Insults were exchanged and accusations were abundant during the final scheduled Ohio U.S. Senate debate between Democratic Rep. Tim Ryan and Republican nominee J.D. Vance on Oct. 17.
The candidates are vying to replace retiring Republican Sen. Rob Portman in a race that is expected to determine which party controls the chamber.
Tension escalated towards the end of the hour-long debate when a moderator asked Vance and Ryan their view about the “great replacement” theory, which is a doctrine that liberals are attempting to take power by replacing white voters with non-whites through immigration among other ways.
One moderator asked Vance about the great replacement theory and added, “If the flow of non-white immigrants isn’t stopped. Mr Vance, you have warned of an immigrant invasion, according to a wise story from last May. Who are these invaders? And how are they coming into this country?”
Vance answered that the primary way immigrants are entering the United States is “through Tim Ryan and Joe Biden’s wide open southern border to the tune of about 2.5 million people, and of course it’s not just the people, it’s the fentanyl, it’s the sex trafficking. It’s all the other things that they’re bringing right along with them.
“They [Democrats] say that they want more and more immigration because if that happens, they’ll ensure that Republicans are never able to win another national election,” Vance added. “It’s not about whites or non-whites. I mean, there are white immigrants and non-white immigrants in this country who have enriched this country in an incredible way.
“I’m married to one I’m married to the daughter of South Asian immigrants, and my life really has been unbelievably blessed and enriched because she decided to say ‘yes’ when I asked her to marry me, but her family came in legally. They follow the laws in this country,” Vance continued.
“Whether your family came into this country a generation ago, or whether they came 10 generations ago, we’re all part of the same family. But your introduction to this country should not be breaking its laws. You should come in through the proper channels.”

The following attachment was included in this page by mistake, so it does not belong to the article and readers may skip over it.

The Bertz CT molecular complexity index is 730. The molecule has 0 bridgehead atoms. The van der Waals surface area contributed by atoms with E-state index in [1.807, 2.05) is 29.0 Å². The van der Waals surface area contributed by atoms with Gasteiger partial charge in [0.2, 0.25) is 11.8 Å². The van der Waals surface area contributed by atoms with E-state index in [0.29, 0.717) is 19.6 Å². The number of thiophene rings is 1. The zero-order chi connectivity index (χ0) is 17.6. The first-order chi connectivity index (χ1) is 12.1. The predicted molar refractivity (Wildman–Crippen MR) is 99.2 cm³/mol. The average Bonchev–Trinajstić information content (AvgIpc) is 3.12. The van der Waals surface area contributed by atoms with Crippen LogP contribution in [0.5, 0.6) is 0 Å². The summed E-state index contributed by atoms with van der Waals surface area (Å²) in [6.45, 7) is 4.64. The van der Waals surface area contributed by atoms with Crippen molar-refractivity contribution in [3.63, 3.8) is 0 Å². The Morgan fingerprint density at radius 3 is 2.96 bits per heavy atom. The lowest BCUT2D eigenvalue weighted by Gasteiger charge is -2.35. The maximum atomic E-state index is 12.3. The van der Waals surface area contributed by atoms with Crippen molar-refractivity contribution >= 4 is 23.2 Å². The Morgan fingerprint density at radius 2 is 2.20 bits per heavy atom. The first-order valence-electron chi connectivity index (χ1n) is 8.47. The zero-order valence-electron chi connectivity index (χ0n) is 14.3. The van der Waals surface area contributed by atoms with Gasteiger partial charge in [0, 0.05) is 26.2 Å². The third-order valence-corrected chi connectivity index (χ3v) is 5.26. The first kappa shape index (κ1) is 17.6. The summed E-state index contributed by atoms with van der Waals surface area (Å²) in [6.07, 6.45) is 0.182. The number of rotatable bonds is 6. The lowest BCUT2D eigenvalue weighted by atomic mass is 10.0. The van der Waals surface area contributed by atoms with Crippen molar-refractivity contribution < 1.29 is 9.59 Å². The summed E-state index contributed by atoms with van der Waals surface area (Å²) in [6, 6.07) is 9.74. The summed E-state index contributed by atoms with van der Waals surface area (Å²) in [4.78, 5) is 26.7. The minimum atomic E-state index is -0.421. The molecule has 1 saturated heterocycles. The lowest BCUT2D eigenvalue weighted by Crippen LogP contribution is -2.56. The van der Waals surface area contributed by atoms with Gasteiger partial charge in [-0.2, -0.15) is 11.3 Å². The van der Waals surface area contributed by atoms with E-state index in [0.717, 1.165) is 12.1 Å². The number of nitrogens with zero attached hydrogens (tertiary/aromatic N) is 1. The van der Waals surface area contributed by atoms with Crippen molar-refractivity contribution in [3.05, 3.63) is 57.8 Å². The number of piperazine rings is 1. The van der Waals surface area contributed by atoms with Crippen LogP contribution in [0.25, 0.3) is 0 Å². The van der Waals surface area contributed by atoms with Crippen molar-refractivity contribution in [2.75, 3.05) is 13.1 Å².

Ryan was then asked by the moderator about his view on the great replacement theory.
Ryan talked about the supermarket shooting in Buffalo last May that left 10 black people dead. The theory was allegedly embraced by the suspect. Ryan accused Vance of supporting the belief.
“This great replacement theory was the motivator for the shooting in Buffalo, where that shooter had all these great replacement theory writings that J.D. Vance agrees with,” Ryan said.
“Some sicko got this information that he’s pedaling with, again, those extremists that he runs around with Marjorie Taylor Greene, Ted Cruz, all these guys. They just want to stoke this racial violence.
“We’re tired of it J.D. This kid goes to a grocery store in Buffalo where black people shop and shoot some up. No, we want to move on from that everyone’s exhausted. So I keep saying I want to represent the exhausted majority. People that are tired of this stuff.”
Visibly angry, Vance fired back at Ryan.
“Here’s exactly what happens when the media and people like Tim Ryan accuse me of engaging the grace great replacement theory. I’ll tell you exactly what happens.
“Tim, what happens is that my own children, my biracial children, get attacked by scumbags online and in person because you are so desperate for political power that you’ll accuse me—the father of three beautiful biracial babies—of engaging in racism.”
“We are sick of it. You can believe in a border without being a racist. You can believe in the country without being a racist,” Vance continued.
“And this just shows how desperate this guy is for political power. I know you’ve been in office for 20 years, Tim, and I know it’s a sweet gig, but you’re so desperate not to have a real job that you’ll slander me and slander my family. It’s disgraceful.”